This post is part of our road trip from San Fransisco to Las Vegas, crossing California, Nevada, Arizona and Utah.
Up in the mountains of Sequoia National park, the air was fresh and the trees were beautifully covered in snow. I wanted to stay indefinitely, but as we had many more things to see, we saluted General Sherman, headed back to the car and drove down the slippery roads of the snowy mountain.
As suddenly as the snow appeared, it was gone too and the sun became warmer while the scenery changed. And it felt strange, but from the moment we left the snowy part, we didn’t see any of it any more. I was searching for the snow in the mirrors of the car and even stuck my head out of the window. It disappeared like an image of a dream.
The bear-sign looked a bit strange. The steep slopes looked to difficult for any animal, but they were definitely there. We saw two bears crossing the road, jumping into the bushes and disappear again. Beautiful shiny black bears.
I was overwhelmed. So wonderful!
(the photographs are made from inside the car in order to leave them alone)
The ride after ‘bear-mountain’ was the most boring one of the entire journey. It got really warm and especially after our time in the mountains, it made me feel unwell. We passed kilometers and kilometers of dry land with orchards like pieces of green fabric thrown over sandy mountainsides. Now and then we passed a dry riverbed, some caravans or very small villages without a clear identity.
With the sun turning red slowly, we felt the urge to find a place to sleep. We were driving on a road … I think the best way to say it; in the middle of nowhere. For a while we only saw mountains, cacti, the road and 1 or 2 cars.
The town we had seen didn’t feel like a nice place to stay so we were deliberating; driving all the way to Mount Withney (which sounded like a nice place) or taking the closest village.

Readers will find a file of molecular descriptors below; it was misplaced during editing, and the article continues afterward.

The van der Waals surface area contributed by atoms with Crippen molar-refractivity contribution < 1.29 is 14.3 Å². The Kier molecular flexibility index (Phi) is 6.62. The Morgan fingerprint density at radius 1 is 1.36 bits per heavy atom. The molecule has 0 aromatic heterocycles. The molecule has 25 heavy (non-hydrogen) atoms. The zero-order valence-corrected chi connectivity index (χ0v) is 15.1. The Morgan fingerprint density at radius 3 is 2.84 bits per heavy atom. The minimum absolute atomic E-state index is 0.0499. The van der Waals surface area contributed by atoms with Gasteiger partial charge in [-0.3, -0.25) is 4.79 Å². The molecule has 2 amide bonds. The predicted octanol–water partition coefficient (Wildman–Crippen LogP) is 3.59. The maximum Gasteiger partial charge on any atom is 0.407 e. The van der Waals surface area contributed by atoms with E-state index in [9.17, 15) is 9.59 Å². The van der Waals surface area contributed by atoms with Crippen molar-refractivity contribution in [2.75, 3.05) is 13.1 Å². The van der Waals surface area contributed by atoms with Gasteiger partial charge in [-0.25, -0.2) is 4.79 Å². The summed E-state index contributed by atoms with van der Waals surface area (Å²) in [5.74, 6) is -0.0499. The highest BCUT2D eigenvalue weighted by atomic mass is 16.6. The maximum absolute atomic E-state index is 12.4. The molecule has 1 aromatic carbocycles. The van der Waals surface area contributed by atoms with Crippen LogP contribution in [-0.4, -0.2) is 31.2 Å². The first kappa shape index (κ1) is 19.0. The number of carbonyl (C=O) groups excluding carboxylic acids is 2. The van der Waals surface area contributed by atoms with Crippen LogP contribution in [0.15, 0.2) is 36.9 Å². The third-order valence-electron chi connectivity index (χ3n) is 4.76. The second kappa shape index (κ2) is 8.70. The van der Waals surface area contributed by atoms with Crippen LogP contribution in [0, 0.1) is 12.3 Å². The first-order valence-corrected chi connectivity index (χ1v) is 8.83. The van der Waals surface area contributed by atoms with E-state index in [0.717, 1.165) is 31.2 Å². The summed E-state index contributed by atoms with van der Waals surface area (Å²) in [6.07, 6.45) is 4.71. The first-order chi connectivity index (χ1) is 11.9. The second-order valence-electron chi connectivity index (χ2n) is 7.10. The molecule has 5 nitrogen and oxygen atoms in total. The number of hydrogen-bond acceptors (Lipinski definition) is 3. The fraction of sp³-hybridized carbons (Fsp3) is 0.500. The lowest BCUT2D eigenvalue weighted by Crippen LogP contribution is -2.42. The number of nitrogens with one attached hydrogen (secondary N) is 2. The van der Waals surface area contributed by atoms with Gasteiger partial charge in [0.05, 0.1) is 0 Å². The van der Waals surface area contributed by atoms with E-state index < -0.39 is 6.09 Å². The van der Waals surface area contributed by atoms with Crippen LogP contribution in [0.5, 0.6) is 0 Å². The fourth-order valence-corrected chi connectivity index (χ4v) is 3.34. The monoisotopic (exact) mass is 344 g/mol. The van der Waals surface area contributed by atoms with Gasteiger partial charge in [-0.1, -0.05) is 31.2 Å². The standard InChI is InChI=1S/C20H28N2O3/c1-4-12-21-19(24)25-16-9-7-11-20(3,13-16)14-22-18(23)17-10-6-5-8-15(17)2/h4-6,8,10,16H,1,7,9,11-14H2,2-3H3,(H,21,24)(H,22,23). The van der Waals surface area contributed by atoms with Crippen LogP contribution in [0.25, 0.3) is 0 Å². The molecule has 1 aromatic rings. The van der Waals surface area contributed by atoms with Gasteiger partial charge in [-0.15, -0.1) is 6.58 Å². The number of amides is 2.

We were lucky, we got to Mt Withney in time, found ourselves a nice authentic looking Western motel and had pizza while watching a baseball game with some locals.
As we woke up in the morning, so did this little town. The light was lovely, the people friendly and our Sunrise bagels were made with love (and a microwave )
In the morning, the temperature was just perfect, but quickly rising as we entered the giant sandbox aka Death Valley.
Badwater, salt flat, the lowest point in North America and with still an idea of what water could be, surrounded with salt. (and terrifying hot to me).
The place has such a evaporation rate that an entire lake can dry up in just one year!
We stood still in the burning sun to hear the cracking of the salt on the Devils golf course. Listening. It’s a special sound. Gentle, powerful and musical too.
I don’t know how people visit this place in summertime, I think I would be boiled and ready to serve within an hour. Only two things saved me: the visitors center and driving with open windows.
Artists drive enchanted me. No surprise with such a name, isn’t it?
It’s a winding and bumpy road with lots of crazy twists through a canyon and known for colorful mountains- these colors are caused by oxidation of several metals in the rocks.
Zabriskie point was the highest location we visited. And what a wonderful place with rock shapes that I couldn’t imagine. I think none of the photographs can capture this wide view of fascinating textures created by nature.
After escaping the heat we had only one thing in mind: Las Vegas!